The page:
We started the morning with a spot of seawatching on the beach by the fishing boats at Dungeness.
Strong winds and heavy rain showers greeted our arrival at the boats, but the rain soon faded into light showers.
A two-hour session produced a single distant Bonxie following a ship, Large numbers of Gannets, several Kittiwakes and Sandwich Terns as well as Great Crested Grebes, Common Scoter and Turnstones.
Two Swallows were seen flying out to sea and later a further group of 10 Swallows were also watched. Good numbers of Turnstones were seen picking at fish scraps left by the fishermen.
An Arctic Skua was seen flying fast and low across the water and then a second bird was watched as it headed straight towards us and gave great close up views as it harassed the local gulls close to the water's edge.
From here we made our way towards the trapping area and managed to locate 4 Ring Ouzels but little else of note. Two Stonechats were seen on the power station fences as we approached the observatory.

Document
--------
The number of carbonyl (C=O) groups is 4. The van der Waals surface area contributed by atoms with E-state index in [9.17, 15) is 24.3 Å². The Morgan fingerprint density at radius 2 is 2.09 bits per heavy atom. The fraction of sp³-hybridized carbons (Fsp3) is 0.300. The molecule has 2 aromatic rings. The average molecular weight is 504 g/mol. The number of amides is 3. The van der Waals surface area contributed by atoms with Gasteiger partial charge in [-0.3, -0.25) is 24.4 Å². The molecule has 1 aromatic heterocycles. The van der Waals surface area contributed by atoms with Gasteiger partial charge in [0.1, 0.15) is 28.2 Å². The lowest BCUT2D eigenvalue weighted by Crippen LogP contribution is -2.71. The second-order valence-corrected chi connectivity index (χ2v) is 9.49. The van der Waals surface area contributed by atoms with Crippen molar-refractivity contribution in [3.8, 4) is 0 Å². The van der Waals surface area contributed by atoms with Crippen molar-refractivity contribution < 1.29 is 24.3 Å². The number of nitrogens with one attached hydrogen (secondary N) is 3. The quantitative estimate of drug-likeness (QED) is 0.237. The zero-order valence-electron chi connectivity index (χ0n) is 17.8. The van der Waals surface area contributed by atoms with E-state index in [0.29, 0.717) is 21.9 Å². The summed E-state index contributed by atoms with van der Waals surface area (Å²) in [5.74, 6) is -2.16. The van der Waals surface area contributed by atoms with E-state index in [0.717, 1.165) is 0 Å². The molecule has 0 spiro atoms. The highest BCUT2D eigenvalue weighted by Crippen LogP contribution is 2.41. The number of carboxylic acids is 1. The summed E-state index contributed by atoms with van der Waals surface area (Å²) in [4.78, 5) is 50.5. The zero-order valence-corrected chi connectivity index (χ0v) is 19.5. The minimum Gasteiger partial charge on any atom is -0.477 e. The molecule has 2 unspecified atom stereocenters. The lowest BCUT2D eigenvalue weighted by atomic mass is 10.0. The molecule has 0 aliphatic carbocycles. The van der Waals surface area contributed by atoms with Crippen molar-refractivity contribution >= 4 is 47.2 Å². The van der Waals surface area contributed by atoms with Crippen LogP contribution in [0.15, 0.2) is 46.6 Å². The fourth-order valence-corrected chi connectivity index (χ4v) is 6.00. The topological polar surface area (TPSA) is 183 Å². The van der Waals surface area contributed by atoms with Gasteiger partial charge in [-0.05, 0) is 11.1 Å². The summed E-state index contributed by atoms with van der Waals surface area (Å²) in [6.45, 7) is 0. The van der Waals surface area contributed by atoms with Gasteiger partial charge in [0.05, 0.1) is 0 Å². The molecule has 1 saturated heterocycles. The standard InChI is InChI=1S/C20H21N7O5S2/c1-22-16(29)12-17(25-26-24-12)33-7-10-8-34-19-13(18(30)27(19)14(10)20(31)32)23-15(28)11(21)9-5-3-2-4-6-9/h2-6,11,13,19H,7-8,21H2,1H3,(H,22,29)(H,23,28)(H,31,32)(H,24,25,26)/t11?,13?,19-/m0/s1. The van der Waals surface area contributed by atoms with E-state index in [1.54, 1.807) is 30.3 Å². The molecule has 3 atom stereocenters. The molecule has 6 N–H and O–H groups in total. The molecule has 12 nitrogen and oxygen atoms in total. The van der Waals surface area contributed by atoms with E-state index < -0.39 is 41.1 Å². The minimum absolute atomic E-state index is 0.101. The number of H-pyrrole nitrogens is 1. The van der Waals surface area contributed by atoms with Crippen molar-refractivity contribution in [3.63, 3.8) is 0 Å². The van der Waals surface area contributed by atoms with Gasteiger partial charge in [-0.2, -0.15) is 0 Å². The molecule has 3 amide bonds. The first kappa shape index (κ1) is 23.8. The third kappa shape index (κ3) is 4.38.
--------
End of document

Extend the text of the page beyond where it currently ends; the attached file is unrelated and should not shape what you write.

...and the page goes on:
After picking up a Great White Egret on the drive round to the reserve entrance, we parked up and started scanning the cattle fields close by.
After several minutes of scanning the Cattle Egret made a brief flight, and after a quick wade through high reeds, took flight and landed on the back of a nearby cow.
The Egret was constantly harassed by the local Magpies, but it seemed to be giving as good as it got.
After another brief flight to an adjoining field, it returned and landed on the head of another cow.
On the way home we stopped at Elmley Marshes, and after scanning through the orchard trees, eventually located one of the Long-eared owls that have been present for a few days again this year.
The bird remained well hidden among the foliage and there was no chance of any decent shots with the camera.
On the drive back down the track a single Wheatear was seen on the road ahead of us, and in the fields either side of the track were Skylark, Lapwing, Curlew, and Marsh harrier.